Summary judgment is appropriate only when there is no genuine issue of material fact, so that the dispute may be decided on purely legal grounds.*fn5 The Supreme Court has established guidelines to assist trial courts in determining whether this standard has been met:

The inquiry performed is the threshold inquiry of determining whether there is the need for a trial -- whether, in other words, there are any genuine factual issues that properly can be resolved only by a finder of fact because they may reasonably be resolved in favor of either party.*fn6

The Court of Appeals for the Eighth Circuit has cautioned that summary judgment is an extreme remedy that should only be granted when the movant has established a right to the judgment beyond controversy.*fn7 Nevertheless, summary judgment promotes judicial economy by preventing trial when no genuine issue of fact remains.*fn8 I must view the facts in the light most favorable to the party opposing the motion.*fn9 The Eighth Circuit has also set out the burden of the parties in connection with a summary judgment motion:

[T]he burden on the party moving for summary judgment is only to demonstrate, i.e.,"[to point] out to the District Court," that the record does not disclose a genuine dispute on a material fact. It is enough for the movant to bring up the fact that the record does not contain such an issue and to identify that part of the record which bears out his assertion. Once this is done, his burden is discharged, and, if the record in fact bears out the claim that no genuine dispute exists on any material fact, it is then the respondent's burden to set forth affirmative evidence, specific facts, showing that there is a genuine dispute on that issue. If the respondent fails to carry that burden, summary judgment should be granted.*fn10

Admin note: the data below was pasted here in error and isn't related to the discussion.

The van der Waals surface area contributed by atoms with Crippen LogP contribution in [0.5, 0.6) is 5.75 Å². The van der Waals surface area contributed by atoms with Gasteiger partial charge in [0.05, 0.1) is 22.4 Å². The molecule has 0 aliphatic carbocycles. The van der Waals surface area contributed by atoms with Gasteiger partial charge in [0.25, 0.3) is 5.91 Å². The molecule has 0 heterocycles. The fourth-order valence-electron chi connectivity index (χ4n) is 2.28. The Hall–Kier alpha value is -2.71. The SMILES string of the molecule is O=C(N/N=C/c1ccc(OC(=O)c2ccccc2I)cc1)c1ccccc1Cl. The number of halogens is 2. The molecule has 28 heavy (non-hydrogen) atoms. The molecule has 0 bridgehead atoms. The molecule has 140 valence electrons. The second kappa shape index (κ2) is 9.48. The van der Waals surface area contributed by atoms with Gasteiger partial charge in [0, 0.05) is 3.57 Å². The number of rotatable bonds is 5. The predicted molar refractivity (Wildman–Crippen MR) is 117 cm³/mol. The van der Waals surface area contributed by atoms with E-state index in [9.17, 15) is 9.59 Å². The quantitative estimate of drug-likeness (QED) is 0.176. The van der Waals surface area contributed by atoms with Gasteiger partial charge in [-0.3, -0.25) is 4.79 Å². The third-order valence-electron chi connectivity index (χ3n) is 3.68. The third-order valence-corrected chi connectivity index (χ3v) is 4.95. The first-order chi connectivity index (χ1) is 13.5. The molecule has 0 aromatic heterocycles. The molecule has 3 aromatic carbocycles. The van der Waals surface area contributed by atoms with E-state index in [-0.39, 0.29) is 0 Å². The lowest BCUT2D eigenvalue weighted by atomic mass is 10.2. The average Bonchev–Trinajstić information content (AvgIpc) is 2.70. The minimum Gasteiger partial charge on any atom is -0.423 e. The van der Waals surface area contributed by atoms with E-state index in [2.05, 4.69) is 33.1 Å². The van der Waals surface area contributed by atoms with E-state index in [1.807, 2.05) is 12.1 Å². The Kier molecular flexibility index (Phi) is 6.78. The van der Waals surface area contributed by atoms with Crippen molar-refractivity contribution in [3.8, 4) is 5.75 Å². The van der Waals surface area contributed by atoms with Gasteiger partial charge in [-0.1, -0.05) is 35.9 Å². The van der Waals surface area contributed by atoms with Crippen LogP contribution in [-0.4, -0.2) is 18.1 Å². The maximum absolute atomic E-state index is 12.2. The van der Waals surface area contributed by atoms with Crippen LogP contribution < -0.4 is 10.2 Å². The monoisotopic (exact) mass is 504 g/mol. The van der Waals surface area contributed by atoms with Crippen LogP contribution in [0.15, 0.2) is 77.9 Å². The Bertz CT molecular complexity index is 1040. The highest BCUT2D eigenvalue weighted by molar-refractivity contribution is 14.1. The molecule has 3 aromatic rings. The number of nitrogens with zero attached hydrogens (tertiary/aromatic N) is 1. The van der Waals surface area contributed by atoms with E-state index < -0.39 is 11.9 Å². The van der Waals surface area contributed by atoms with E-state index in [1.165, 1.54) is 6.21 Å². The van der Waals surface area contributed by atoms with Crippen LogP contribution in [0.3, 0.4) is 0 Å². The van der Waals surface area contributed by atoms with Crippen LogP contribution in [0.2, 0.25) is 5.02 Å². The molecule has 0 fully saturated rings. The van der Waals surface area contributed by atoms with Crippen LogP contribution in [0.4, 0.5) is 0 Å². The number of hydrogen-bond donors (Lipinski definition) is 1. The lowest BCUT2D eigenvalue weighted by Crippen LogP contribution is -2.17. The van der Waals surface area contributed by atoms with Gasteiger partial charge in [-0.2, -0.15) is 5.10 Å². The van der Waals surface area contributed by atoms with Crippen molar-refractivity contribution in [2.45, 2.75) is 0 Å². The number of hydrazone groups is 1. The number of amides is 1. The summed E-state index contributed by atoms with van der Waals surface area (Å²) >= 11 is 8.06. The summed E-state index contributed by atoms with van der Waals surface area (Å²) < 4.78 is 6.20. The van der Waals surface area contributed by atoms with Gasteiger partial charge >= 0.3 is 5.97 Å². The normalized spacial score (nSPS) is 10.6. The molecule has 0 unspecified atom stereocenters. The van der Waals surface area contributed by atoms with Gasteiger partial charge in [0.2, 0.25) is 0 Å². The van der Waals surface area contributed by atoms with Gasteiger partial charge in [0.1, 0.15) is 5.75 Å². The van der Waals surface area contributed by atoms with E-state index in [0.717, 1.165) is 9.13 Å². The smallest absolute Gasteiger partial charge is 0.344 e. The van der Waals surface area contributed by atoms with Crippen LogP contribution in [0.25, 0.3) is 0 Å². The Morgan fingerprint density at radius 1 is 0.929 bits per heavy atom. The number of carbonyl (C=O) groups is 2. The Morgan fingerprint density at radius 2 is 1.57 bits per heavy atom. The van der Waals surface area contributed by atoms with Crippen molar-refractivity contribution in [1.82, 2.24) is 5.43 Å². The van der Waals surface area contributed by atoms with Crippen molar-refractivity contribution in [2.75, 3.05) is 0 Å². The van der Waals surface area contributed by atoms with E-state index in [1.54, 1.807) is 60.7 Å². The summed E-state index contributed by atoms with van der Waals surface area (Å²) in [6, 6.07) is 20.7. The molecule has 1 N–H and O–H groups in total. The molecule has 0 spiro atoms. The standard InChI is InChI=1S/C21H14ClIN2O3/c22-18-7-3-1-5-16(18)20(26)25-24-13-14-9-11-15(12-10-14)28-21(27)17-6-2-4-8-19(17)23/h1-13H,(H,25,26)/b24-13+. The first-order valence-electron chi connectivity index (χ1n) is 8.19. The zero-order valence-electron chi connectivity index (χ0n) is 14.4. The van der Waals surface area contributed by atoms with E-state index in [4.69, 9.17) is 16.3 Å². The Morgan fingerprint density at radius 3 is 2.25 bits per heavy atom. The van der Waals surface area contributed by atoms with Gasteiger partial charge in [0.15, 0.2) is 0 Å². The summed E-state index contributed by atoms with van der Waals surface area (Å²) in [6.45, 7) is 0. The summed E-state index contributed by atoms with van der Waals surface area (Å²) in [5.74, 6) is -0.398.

Only disputes over facts that may affect the outcome of the suit under governing law will properly preclude the entry of summary judgment.*fn11

III. Authority

A. Section 1983 and ACRA

Under § 1983, a plaintiff must demonstrate a violation of a right secured by the Constitution and laws of the United States, and the violation must have been committed by a person acting under the color of state law.*fn12 The Arkansas Civil Rights Act ("ACRA") prohibits persons, acting under color of state law, from depriving any person of "any rights, privileges, or immunities secured by the Arkansas Constitution."*fn13 ACRA expressly requires that courts look to federal civil rights law for guidance: "When construing this section, a court may look for guidance to state and federal decisions interpreting the federal Civil Rights Act of 1871."*fn14

B. Fourth and Fifth Amendment

The Fourth Amendment secures the right of the people to be free from unreasonable searches and seizures.*fn15 But, the Fourth Amendment cannot be interpreted as creating a general constitutional right to privacy.*fn16 While the Amendment protects individual privacy against certain kinds of governmental intrusion, its protections often have nothing to do with privacy. ...